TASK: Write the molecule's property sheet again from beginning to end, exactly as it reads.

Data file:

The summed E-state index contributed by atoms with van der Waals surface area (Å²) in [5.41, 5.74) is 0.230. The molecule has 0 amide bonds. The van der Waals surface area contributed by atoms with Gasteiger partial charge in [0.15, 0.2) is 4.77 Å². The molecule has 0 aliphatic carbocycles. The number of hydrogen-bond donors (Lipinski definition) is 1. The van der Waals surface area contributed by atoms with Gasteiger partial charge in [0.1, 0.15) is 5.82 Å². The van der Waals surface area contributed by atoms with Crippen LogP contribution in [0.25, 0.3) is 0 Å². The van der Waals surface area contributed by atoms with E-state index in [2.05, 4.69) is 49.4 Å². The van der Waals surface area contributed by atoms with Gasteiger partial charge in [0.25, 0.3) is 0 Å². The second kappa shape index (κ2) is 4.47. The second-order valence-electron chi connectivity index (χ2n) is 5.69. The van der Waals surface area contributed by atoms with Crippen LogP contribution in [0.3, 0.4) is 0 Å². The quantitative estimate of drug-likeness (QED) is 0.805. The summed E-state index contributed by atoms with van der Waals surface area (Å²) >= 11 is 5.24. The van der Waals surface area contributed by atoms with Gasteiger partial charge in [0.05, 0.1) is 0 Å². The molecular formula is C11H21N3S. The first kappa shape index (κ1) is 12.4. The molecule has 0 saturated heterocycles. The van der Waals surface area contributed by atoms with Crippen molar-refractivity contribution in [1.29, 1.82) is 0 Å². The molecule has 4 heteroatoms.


The summed E-state index contributed by atoms with van der Waals surface area (Å²) in [5.41, 5.74) is 0.230. The molecule has 0 amide bonds. The van der Waals surface area contributed by atoms with Gasteiger partial charge in [0.15, 0.2) is 4.77 Å². The molecule has 0 aliphatic carbocycles. The number of hydrogen-bond donors (Lipinski definition) is 1. The van der Waals surface area contributed by atoms with Gasteiger partial charge in [0.1, 0.15) is 5.82 Å². The van der Waals surface area contributed by atoms with Crippen LogP contribution in [0.25, 0.3) is 0 Å². The van der Waals surface area contributed by atoms with E-state index in [2.05, 4.69) is 49.4 Å². The van der Waals surface area contributed by atoms with Gasteiger partial charge in [0.25, 0.3) is 0 Å². The second kappa shape index (κ2) is 4.47. The second-order valence-electron chi connectivity index (χ2n) is 5.69. The van der Waals surface area contributed by atoms with Crippen LogP contribution in [0.3, 0.4) is 0 Å². The quantitative estimate of drug-likeness (QED) is 0.805. The summed E-state index contributed by atoms with van der Waals surface area (Å²) >= 11 is 5.24. The van der Waals surface area contributed by atoms with Gasteiger partial charge in [0.05, 0.1) is 0 Å². The molecular formula is C11H21N3S. The first kappa shape index (κ1) is 12.4. The molecule has 0 saturated heterocycles. The van der Waals surface area contributed by atoms with Crippen molar-refractivity contribution in [1.29, 1.82) is 0 Å². The molecule has 4 heteroatoms.